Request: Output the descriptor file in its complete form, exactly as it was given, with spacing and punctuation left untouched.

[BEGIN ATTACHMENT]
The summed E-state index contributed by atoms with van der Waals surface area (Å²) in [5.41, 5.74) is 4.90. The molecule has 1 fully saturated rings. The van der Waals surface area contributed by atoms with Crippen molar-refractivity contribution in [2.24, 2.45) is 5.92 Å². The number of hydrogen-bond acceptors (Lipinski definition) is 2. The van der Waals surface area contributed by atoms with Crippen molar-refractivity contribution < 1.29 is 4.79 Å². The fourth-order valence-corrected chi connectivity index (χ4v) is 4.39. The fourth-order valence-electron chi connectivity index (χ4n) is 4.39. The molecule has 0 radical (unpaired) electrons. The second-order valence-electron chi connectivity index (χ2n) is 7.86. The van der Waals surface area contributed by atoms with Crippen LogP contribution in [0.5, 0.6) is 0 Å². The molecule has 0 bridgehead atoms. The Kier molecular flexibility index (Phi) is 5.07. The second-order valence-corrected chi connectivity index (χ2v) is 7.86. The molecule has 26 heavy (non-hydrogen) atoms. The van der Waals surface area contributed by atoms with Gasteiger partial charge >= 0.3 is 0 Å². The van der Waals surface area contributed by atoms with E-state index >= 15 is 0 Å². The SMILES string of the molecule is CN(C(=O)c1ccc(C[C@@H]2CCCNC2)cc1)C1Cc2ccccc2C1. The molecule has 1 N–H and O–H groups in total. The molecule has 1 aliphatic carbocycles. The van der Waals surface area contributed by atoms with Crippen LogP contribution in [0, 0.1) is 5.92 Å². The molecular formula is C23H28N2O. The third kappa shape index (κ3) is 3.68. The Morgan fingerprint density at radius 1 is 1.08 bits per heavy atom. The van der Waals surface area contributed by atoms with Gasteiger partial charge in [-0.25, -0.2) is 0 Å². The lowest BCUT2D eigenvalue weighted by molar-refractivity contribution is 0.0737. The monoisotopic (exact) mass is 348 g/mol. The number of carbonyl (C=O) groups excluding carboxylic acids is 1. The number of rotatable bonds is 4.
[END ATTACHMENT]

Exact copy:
The summed E-state index contributed by atoms with van der Waals surface area (Å²) in [5.41, 5.74) is 4.90. The molecule has 1 fully saturated rings. The van der Waals surface area contributed by atoms with Crippen molar-refractivity contribution in [2.24, 2.45) is 5.92 Å². The number of hydrogen-bond acceptors (Lipinski definition) is 2. The van der Waals surface area contributed by atoms with Crippen molar-refractivity contribution < 1.29 is 4.79 Å². The fourth-order valence-corrected chi connectivity index (χ4v) is 4.39. The fourth-order valence-electron chi connectivity index (χ4n) is 4.39. The molecule has 0 radical (unpaired) electrons. The second-order valence-electron chi connectivity index (χ2n) is 7.86. The van der Waals surface area contributed by atoms with Crippen LogP contribution in [0.5, 0.6) is 0 Å². The molecule has 0 bridgehead atoms. The Kier molecular flexibility index (Phi) is 5.07. The second-order valence-corrected chi connectivity index (χ2v) is 7.86. The molecule has 26 heavy (non-hydrogen) atoms. The van der Waals surface area contributed by atoms with Gasteiger partial charge >= 0.3 is 0 Å². The van der Waals surface area contributed by atoms with E-state index >= 15 is 0 Å². The SMILES string of the molecule is CN(C(=O)c1ccc(C[C@@H]2CCCNC2)cc1)C1Cc2ccccc2C1. The molecule has 1 N–H and O–H groups in total. The molecule has 1 aliphatic carbocycles. The van der Waals surface area contributed by atoms with Crippen LogP contribution in [0, 0.1) is 5.92 Å². The molecular formula is C23H28N2O. The third kappa shape index (κ3) is 3.68. The Morgan fingerprint density at radius 1 is 1.08 bits per heavy atom. The van der Waals surface area contributed by atoms with Gasteiger partial charge in [-0.25, -0.2) is 0 Å². The lowest BCUT2D eigenvalue weighted by molar-refractivity contribution is 0.0737. The monoisotopic (exact) mass is 348 g/mol. The number of carbonyl (C=O) groups excluding carboxylic acids is 1. The number of rotatable bonds is 4.